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September 21, 2020

Governments Have Taken the Wrong Approach to Covid Vaccine Development

There is nothing that would be of more immediate value to the people of the world than a safe and effective Covid vaccine.

We want there to be even more incentive to invent this vaccine than there is to distribute the next killer social media app, to be the MVP of the Super Bowl, or to be a uniquely talented hedge fund manager.

“No problem,” say both the rightwing and leftwing socialists atop the governments of the world. “We’ll give billions of dollars of taxpayer money to drug companies to develop a vaccine so they don’t have to take any risk. Having a vaccine available is a good use of our tax dollars, all the more so because those same dollars pay for treating those who get infected.” Sounds good, right? No! This approach will result in waiting longer than we should for a vaccine, spending more taxpayer money than needed, and possible questions about the safety of the vaccines that are developed.

Government funding is increasing the time to success by reducing the number of parallel efforts. Suppose you run a drug development company which is not politically well-enough connected to get one of the megacontracts for vaccine development; are you going to spend your shareholders’ money or go out and raise new billions to compete with companies which did get government contracts? Of course not. You know that government won’t even look at certifying your vaccine if you manage to develop one until it has looked at all the vaccines it funded itself. You don’t expect government to be objective in comparing what you have funded to what it has funded. You know that new investors won’t want to compete against the regulator. The result of government funding is to reduce the number of teams looking for the needle in the haystack.

Even though our physical and economic health would benefit greatly from a vaccine, there is no need to use taxpayer dollars to fund the basic research. Watch the IPO market. Most new companies fail (I’ve started a couple like that myself). The potential for an outsized return motivates some investors more than fear of a complete loss of capital. Greed usually trumps fear. Any company with drug development creds (and many without any) would be able to raise money for Covid vaccine development. Much more private money would be available faster than government bucks – but private investors will not compete against free government dollars nor accept limits on how profitable their discovery is assuming there is such a discovery.

Safety. Russia says they have a vaccine which is almost ready to go. Do we trust the successors to the government which both operated and certified the Chernobyl reactor to tell us when a vaccine they have backed is safe? I don’t. Nor do I trust the US Government to be the watchdog for the safety of a product funded by an investment that very same government has made. Doesn’t matter which brand of politicians are in control; they are not about to admit that they poured zillions of our dollars down a rathole. We badly need government to be a watchdog; we need government to oversee trials, production, distribution, after-effects, and everything else needed to make sure a cure is not worse than the disease. Government cannot effectively police itself any more than corporations can.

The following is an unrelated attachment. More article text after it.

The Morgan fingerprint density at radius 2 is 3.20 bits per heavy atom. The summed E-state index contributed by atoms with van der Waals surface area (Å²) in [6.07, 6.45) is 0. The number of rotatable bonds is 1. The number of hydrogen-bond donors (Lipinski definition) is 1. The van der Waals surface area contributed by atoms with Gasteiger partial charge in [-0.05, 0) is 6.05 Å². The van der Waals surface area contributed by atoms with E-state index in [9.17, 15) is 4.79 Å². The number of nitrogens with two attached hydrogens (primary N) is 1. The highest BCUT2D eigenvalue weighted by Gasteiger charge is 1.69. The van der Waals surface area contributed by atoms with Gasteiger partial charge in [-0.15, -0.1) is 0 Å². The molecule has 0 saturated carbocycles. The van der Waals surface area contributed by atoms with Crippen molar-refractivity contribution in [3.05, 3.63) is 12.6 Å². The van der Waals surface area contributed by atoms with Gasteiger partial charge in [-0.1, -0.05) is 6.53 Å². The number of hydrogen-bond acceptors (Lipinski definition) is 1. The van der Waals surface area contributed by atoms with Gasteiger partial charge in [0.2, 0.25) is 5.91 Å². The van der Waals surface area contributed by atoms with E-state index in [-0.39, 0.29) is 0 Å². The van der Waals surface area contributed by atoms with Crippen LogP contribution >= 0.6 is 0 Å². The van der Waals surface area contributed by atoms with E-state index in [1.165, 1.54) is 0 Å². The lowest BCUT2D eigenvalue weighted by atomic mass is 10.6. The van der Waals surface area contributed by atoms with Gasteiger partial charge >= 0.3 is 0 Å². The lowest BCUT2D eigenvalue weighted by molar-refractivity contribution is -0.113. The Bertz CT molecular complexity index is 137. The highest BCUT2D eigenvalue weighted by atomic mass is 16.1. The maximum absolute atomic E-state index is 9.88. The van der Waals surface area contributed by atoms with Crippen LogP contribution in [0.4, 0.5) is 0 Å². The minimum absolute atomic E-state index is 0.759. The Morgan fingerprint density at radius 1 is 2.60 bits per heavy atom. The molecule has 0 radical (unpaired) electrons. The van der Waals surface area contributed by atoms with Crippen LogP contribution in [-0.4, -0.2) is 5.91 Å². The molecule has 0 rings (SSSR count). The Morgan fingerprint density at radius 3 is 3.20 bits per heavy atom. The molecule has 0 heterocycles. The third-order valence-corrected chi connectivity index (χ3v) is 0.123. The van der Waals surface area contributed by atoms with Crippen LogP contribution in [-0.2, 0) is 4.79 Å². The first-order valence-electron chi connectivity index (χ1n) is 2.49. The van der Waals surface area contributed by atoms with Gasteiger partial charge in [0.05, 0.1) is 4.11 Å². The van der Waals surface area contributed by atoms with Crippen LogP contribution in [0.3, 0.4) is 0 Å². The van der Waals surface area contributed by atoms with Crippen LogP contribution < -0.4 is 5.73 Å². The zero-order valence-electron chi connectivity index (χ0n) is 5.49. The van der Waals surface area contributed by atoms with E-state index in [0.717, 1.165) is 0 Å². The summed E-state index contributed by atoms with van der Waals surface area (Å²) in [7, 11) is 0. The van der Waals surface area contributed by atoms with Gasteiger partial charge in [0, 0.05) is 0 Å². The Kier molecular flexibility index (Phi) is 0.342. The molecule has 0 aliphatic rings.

Government should be the regulator of new vaccines and drugs, an initial customer for them, and should use taxpayer dollars to assure that safe and effective vaccines and ant-Covid drugs are affordable. Yes, if the first inventors are not government funded, they will be entitled to charge a very high price initially to reward the risk they took. That high price is not the responsibility of the essential and vulnerable populations who will be the first to receive vaccinations. Both governments and other insurers of health care will be willing to pay at least as much as it would cost them to treat the disease; governments also have dollars available that would otherwise be spent on limiting the damage from shutdown.  As more vaccines are available, the price will drop – unless vaccines are only developed by the very few who got government subsidies.

We want tens of billions of dollars to be invested in the expensive process of drug discovery and testing rather than in scooping up bankrupt shopping malls or investing in the financial markets the Federal Reserve is so relentlessly propping up. Most of the money invested in the search for new drugs is lost. Most potential drugs and vaccines turn out to be duds or dangerous. Funding each path towards a vaccine is more like buying a lottery ticket than making a calculated investment. Like Megabucks, the prize must be huge because the odds are so long.

In a sense this post is too late. Russia is announcing its vaccine. Despite my skepticism, some of the government funded efforts say they are close to results; we don’t want to throw these out. It’s not just Trump and Putin we need to be skeptical of, though. I am anything but an anti-vaxxer; but we do not want to damage the impressive safety record of vaccines with hasty approval by the governments which funded them.

We must somehow put aside our political divisions to assure that each new vaccine gets a thorough test and is reasonably safe (“totally safe” is an oxymoron). Government should not fund new development beyond what is committed nor cap the profits private developers can earn with success. If the government-funded efforts don’t result in success or are only partially successful, we’ll want to have a wave of privately funded research as backup and a source of improvement over whatever is first developed.

We don’t want to limit what inventors or investors can earn; we do want the first vaccine be safe and free to recipients for the sake of physical and economic health.

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